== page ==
Ideals huh well I would say that most of the religions have benefited the world in some way. What would the westeren world be without Chritianity? I'm not sure it would be a better world. At least Christiantiy teaches a since of morals and love thy neighbor and all that good stuff.(That doesn't make me want to convert and be a Christian though) I mean there is far more less benefiting ideals out there.(like being an atheist who just wants to please his ego as much as he can be for he doesn't exist anymore. So screw as much people over as you can to get as much wealth, fame, pleasure etc. as one can) Now it seems to become a problem when people get fanatical and lose balance. If you start to bomb abortion clinics because your pro-life that a bit extreme. It would be better if every religion had the idea(which buddhism teaches) to respect other religions and ideals. As long as they don't phisically hurt anyone believe in whatever floats your boat. But when ideals start to cause conflict like War or arguing over the Alexander Techinque or being an arrogant converter of Chritianity looking down at the poor soul that is going to hell cause he hasn't said the words"Christ come into my heart" is going a little to far with ones Ideals. I mean there just Ideals even Buddhism. Thats what I like about Buddhism it doesn't advocate converting at all. So if your thing is Buddhism, Alexander technique, thinking Elvis is god, Bunji jumping being the ultimate spiritual experience by all means enjoy those things but to argue over them or try to convert everyone to that way(that could even be saying that you shouldn't be talking about the alexander technique, another idea) or even the stuff I'm saying here. Enjoy what you enjoy for the sake of enjoying. I like Sag Paneer, I use to try to take everyone to the Indian Restraunt to each Sag Paneer. Almost no one else likes it. Thats fine. I'm not going to say "you are so stupid for not likeing Sag paneer." or "How could you say you don't like Sag Paneer get out of my face." Anyways just some thoughts, I hope everyone takes what I say with a humorous mind and a huge grain of salt. I was just thinking about the value of Idealism. It seems to cause trouble when it hurts others or when people believe that its the ultimate truth and that everybody should do it cause I'm living the truth.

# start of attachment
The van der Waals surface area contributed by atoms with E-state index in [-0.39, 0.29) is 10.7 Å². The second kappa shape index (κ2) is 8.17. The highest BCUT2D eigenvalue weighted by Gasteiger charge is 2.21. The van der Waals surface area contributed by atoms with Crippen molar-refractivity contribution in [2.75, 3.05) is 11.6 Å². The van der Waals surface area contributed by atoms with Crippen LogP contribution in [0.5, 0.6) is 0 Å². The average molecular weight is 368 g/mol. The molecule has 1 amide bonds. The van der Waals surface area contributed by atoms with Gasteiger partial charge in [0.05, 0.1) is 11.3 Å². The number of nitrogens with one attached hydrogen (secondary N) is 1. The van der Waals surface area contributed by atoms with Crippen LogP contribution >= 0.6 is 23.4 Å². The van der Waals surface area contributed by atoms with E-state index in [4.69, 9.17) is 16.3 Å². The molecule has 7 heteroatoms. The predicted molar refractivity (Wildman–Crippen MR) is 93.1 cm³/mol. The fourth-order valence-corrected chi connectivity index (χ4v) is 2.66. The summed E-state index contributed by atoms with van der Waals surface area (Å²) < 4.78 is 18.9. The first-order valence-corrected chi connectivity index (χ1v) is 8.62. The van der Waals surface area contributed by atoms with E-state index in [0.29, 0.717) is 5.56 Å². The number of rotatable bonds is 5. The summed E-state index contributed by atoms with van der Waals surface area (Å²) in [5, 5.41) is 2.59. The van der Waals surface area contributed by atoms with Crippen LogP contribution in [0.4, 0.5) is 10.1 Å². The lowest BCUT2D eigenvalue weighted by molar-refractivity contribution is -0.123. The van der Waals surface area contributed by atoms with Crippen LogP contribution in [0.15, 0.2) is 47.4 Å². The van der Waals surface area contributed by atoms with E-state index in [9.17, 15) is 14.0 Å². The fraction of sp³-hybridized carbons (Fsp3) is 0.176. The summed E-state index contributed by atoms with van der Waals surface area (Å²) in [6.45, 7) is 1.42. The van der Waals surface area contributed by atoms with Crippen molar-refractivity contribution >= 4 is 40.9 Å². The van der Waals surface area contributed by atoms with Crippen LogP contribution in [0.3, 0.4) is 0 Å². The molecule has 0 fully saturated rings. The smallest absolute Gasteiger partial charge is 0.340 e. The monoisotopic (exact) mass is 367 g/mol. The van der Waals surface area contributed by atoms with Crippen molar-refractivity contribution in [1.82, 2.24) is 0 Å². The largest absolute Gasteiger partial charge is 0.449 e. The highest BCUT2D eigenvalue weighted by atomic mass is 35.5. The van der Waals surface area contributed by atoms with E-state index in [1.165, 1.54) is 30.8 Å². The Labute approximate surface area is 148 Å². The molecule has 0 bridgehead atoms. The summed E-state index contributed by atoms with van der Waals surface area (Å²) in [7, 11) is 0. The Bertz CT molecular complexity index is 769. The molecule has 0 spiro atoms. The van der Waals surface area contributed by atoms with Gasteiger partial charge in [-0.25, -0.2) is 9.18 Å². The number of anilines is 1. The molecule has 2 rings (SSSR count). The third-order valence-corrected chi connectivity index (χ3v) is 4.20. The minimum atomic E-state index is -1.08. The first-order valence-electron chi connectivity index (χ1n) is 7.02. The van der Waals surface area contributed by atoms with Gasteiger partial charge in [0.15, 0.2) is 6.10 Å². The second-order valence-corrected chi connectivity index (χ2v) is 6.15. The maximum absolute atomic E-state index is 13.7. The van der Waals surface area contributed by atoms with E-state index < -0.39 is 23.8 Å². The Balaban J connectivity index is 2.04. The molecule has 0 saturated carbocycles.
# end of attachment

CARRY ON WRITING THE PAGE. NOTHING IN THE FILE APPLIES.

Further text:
4:26 PM, December 05, 2005  
Blogger Pierre Turlur said...

Dear Jules,

How can you be tired to hear about FM Alexander when you are so obviously deprived of the faculty of listening?

How interesting to see that you start to show your real face.

You are somebody I would be pleased to teach for you are so much like me (you would not like it though, would you?)

I am nevertheless happy of being accused to make spam, hijacking Nishijima's blog entries and produce non Buddhist comments.

I bow to the Buddhist patriarchs and birds and all things.

As to know if Nishijima roshi is the victim of two of his heirs, I doubt he thinks so. Nishijima is a very open mind, and the discussion you witness without understanding has been going for a long time.

Let us all read fukanzazengi and let us allow us to become it.

Let us meet again where things are real.

Zafu. Kesa. Shaved head. Wall.

ZAZEN!!!


Be well, Jules.

5:49 PM, December 05, 2005  
Blogger Jules said...

Pierre wrote:
Dear Anonymous Alexander teacher, thank you for reminding Mike Cross that he is a fool and reminding all of us that abstaining from judgements is a good start. may be it would be nice if you could join the club and practice what you preach.

I know the bloke a bit ( Mike Cross), one thing is for sure: he is a mountain of integrity and has never pretended to get anything right, at least lately. Quite the opposite, he sees more and more clearly how often and how much he misses the point, his life, the truth.